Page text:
Located on the western edge of Texas, right on the intersection of routes 90 and 67, Marfa is as unlikely a town as any to be such an important centre for modern American art and culture. Founded in the 1880s as a railroad water-stop, it still feels a little like it’s on the way to somewhere else. In the 1970s, Donald Judd fell in love with the area, the flat horizon and scrubbed rawness of the high plains landscape no doubt fuelling his bent for minimalism, and artists have been coming here ever since.
There is more than a hint of this adventurous experimentation in the newly minted Hotel Saint George. The Houston-based architect Carlos Jimenez Studio has built a pleasingly rectangular, four-storey block in Marfa’s south-east corner, right on top of the footprint of an 1880s hotel of the same name. Its angular severity would have satisfied Judd, as would the industrial-chic interiors of polished concrete floors, mahogany and white steel trimmings.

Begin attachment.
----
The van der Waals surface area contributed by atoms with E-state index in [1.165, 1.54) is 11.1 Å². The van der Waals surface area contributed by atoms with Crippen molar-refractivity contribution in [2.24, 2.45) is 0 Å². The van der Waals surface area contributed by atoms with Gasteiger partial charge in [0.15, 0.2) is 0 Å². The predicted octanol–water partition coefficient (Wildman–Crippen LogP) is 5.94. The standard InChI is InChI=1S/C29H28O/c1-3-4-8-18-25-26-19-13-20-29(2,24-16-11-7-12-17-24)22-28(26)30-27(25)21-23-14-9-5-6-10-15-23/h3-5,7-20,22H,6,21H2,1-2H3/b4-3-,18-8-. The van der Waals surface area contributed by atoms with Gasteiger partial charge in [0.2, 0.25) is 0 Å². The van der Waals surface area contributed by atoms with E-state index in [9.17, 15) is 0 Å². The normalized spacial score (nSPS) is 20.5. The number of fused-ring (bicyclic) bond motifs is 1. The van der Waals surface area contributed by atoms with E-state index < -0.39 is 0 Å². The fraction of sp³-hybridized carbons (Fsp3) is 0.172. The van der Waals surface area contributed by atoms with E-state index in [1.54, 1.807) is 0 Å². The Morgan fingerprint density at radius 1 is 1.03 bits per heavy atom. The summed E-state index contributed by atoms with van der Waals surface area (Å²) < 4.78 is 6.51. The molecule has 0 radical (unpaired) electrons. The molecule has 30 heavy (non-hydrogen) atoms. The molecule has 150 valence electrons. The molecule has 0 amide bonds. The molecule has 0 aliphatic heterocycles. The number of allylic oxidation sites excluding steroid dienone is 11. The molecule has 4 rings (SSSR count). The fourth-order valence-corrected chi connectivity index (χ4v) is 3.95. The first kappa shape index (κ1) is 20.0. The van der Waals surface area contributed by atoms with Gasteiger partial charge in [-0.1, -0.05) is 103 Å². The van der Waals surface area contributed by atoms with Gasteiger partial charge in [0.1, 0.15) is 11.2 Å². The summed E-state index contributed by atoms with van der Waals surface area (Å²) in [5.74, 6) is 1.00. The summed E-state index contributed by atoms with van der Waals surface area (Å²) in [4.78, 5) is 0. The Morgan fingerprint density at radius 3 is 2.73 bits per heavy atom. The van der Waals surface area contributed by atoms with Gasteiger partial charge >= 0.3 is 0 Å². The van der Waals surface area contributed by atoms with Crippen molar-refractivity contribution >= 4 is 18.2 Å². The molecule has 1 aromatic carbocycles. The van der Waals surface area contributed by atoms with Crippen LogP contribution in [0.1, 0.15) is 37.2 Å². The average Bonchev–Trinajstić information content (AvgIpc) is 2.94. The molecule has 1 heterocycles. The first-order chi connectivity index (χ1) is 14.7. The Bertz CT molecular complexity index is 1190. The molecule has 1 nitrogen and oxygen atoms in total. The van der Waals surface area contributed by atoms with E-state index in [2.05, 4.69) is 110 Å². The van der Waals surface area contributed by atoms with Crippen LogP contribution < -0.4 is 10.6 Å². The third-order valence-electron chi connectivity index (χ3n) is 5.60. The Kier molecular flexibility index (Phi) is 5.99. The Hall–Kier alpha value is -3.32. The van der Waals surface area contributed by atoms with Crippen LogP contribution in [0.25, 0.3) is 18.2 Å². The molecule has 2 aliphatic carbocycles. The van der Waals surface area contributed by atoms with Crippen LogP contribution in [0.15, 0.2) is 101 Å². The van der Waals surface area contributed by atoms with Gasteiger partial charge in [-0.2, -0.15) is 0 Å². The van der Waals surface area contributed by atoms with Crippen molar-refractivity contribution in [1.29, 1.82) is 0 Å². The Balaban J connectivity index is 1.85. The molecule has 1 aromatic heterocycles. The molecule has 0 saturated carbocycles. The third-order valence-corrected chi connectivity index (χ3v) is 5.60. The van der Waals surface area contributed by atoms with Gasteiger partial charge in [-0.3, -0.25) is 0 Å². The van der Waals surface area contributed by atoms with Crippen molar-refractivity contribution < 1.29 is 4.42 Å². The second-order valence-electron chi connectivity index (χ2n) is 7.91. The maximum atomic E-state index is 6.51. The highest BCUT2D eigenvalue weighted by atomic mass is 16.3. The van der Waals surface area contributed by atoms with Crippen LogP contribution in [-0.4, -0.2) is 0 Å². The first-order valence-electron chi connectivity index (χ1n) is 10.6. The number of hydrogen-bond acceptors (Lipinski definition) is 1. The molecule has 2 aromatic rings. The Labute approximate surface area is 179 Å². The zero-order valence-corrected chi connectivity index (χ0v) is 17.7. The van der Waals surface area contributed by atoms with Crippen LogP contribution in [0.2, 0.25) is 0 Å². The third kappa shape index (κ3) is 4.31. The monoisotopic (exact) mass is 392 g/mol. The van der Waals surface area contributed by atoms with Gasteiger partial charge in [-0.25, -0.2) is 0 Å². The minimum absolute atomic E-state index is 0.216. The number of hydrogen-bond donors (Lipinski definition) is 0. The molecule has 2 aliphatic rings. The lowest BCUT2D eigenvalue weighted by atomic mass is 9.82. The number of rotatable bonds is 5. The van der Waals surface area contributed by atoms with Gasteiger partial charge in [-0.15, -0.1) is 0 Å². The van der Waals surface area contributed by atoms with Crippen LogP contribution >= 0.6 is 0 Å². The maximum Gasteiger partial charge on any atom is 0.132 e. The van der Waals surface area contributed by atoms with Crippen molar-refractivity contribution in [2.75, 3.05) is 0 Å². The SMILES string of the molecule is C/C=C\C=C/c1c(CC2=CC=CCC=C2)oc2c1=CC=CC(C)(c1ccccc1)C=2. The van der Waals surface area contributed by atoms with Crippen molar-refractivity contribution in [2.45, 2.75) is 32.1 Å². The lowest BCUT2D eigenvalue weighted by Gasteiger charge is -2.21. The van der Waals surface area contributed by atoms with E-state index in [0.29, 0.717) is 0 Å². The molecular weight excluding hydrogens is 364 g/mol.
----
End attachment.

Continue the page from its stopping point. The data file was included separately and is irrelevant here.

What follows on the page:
The 55 rooms are dressed by Alice Cottrell in Austrian sheepskin rugs and distressed leather couches – all the better to take in the Wild West panorama of Chinati Peak and plateaus.
But it’s the public spaces that command the attention. The Marfa Book Company has set up home in the lobby that’s part book-store, part performance space and part concept store – a perfect partner to the outdoor pool, a fine dining restaurant, taco stand, art by Mark Flood and Jeff Elrod and, of all things, a farmer’s market.